What are the key ingredients for a decent campsite? Good showers? Plenty of space? Somewhere for the kids to play cricket? Well, our most recent camping discovery, Manor Farm campsite at East Runton in Norfolk ticks all these boxes and more.
We spent three nights at this family friendly campsite near Cromer at the end of July 2022. It’s larger than the sites we normally choose but manages to retain a peaceful and relaxed atmosphere.
Manor Farm has a great location – walking distance to the sandy beach, pier and shops at Cromer.
There are several camping fields to choose from at Manor Farm depending on whether you want dog-friendly camping, caravan pitches or just a big open space to pitch your tent. We stayed in Marl Pit field which is dog-free. Unless you need an electric hook up, the field has unmarked pitches so you can set up wherever you like. Some pitches are close to a rather good play area and others have an enviable sea view.
I had a peek into the other two fields. Byworth (for caravans) had lovely sea views but was a bit more exposed to the elements. Moll’s Meadow looked good but the play area was smaller than the one at Marl Pit.
As the campsite is part of a large working farm, there are various tracks and paths threading their way through the site – you can wander through the woods and follow the track down to Cromer (15 minutes walk). We took this path each day of our stay, it’s a slight incline down to the coast but the kids, fuelled by ice cream and donuts, managed the return journey without too much grumbling!
In Cromer there’s a decent selection of shops including an independent butcher. On the walk back to the campsite there’s a choice of Morrisons and the Co-Op. Although Manor Farm campsite is close to Cromer, it felt far enough away to feel secluded and rural. It was great to abandon the car for the whole of our stay. If you’re not keen on walking into Cromer, there is plenty of parking in the town centre and next to the beach.
Manor Farm campsite has a dedicated field for football and kite flying but plenty of children just use the spacious camping fields for their games – there’s loads of space for everyone to enjoy. Everyone was really friendly and there was a quite atmosphere during our stay – a large family group were celebrating an 80th birthday. It is very much a family campsite, by 10pm it was very quiet.
The toilet blocks are modern and well maintained. The shower cubicles are spacious with plenty of space for towels and clothes without everything getting wet when you turn the shower on.
During the summer there are mobile takeaway food trucks at the campsite – Thai and Indian. Our friends tried the Thai during their stay last summer and gave it the thumbs up.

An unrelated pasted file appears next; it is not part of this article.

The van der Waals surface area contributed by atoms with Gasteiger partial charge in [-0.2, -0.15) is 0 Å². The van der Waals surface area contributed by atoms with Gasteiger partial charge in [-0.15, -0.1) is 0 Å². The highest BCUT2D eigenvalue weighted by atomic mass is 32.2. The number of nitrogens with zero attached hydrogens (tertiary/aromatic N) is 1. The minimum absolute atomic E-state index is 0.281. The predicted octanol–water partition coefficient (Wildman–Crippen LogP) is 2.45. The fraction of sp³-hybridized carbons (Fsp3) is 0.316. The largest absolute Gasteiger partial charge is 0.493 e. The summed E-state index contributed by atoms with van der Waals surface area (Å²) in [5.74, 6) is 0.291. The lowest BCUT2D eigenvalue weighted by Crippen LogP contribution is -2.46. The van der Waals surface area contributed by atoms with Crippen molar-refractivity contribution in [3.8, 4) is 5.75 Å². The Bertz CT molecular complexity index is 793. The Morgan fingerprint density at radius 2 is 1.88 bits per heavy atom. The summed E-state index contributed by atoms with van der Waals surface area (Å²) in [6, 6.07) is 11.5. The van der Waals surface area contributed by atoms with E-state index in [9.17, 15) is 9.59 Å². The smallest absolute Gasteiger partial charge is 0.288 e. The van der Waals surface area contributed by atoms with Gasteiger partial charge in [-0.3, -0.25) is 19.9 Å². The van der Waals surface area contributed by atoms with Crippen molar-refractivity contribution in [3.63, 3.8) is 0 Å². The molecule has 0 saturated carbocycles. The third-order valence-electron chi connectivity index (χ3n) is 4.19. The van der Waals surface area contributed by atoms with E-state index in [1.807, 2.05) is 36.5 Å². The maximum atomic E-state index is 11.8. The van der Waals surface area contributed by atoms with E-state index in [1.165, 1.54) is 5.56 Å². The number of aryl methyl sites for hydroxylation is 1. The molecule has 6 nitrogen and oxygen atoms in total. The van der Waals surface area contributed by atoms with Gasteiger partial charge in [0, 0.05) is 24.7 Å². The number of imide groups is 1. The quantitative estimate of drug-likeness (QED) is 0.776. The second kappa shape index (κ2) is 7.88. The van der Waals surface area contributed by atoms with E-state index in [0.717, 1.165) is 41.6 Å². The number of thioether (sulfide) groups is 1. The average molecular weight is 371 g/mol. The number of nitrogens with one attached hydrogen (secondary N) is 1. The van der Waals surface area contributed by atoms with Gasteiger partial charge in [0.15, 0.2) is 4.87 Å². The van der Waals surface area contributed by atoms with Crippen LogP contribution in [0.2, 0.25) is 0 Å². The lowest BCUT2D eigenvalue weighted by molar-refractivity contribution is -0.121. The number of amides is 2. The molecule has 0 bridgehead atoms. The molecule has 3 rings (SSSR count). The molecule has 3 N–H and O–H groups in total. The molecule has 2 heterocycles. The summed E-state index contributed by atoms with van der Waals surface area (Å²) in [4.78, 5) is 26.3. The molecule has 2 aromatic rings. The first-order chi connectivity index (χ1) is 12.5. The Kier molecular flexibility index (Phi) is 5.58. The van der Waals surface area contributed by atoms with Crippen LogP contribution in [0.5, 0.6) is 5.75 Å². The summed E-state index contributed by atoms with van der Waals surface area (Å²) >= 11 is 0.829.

If you’re not keen on camping but like the outdoor lifestyle, there’s a collection of converted farm buildings offering a more luxurious stay – ranging from one to four bedroom accommodation, these barns look lovely.
Cromer is a fun seaside town. There’s a traditional pier – which, unlike most, doesn’t have an amusement arcade (fear not, there’s one on the promenade). Instead there’s a theatre and a life boat station at the end which can be visited on certain days. There’s a shop on the pier selling crabbing gear – buckets, lines and stinky bait. This is a very popular pastime at Cromer – there are scores of people on the pier, young and old, hoping to reel in one of these famous Norfolk crustaceans.
There’s a great little play area on the promenade. It’s handily sited next to a café selling ice cream, fresh donuts, coffee and other essentials – we were regular visitors during our stay. I was impressed by how long the play area occupied our children, allowing us adults to be rather lazy at the café.
The beach at Cromer is a mix of sand and shingle. The sand is perfect for sandcastles. There are some rather unexpected rocks in the sea which try to trip you up when you’re stepping gingerly through the waves – a good way to get your shoulders under the water quicker than you might have planned. At low tide some of the rocks are exposed, perfect for rockpooling.
East Runton is a short stroll along the beach from Cromer. We stuck with Cromer as the facilities were handy for our large group – we stayed with two other families.
There’s a decent chippy overlooking Cromer pier, confidently named No1 Cromer. I can’t confirm whether it is the number one chippy (I’ll have to return for further research) but it does a good range of battered fish and has great sea views. I’d recommend arriving there early if you’re keen to get a table. We ate at about 5pm and managed to get a table overlooking the pier for our group of eight people.
There are plenty of family-friendly attractions near Cromer. The National Trust Felbrigg Estate looks like a full day out while also close by is the Amazona Zoo which we enjoyed on a previous visit. Another popular attraction is the North Norfolk Railway which runs steam trains between Sheringham and Holt. Incidentally, the pretty town of Holt has some excellent places for tea and cake – we once spent an entire afternoon eating in Holt during an unusually bleak May half term holiday.
We loved our stay at Manor Farm campsite and we would happily return (we paid for our stay). Have you stayed at a campsite on the Norfolk coast? If there’s anywhere you recommend, do let me know in the comments.
For more on North Norfolk, check out my article about our autumn trip to this lovely part of the country. I’ve put together an article about our favourite farm stays in the UK and if you’re after other campsite ideas, we had a brilliant stay earlier this year at Longthorns Farm in Dorset.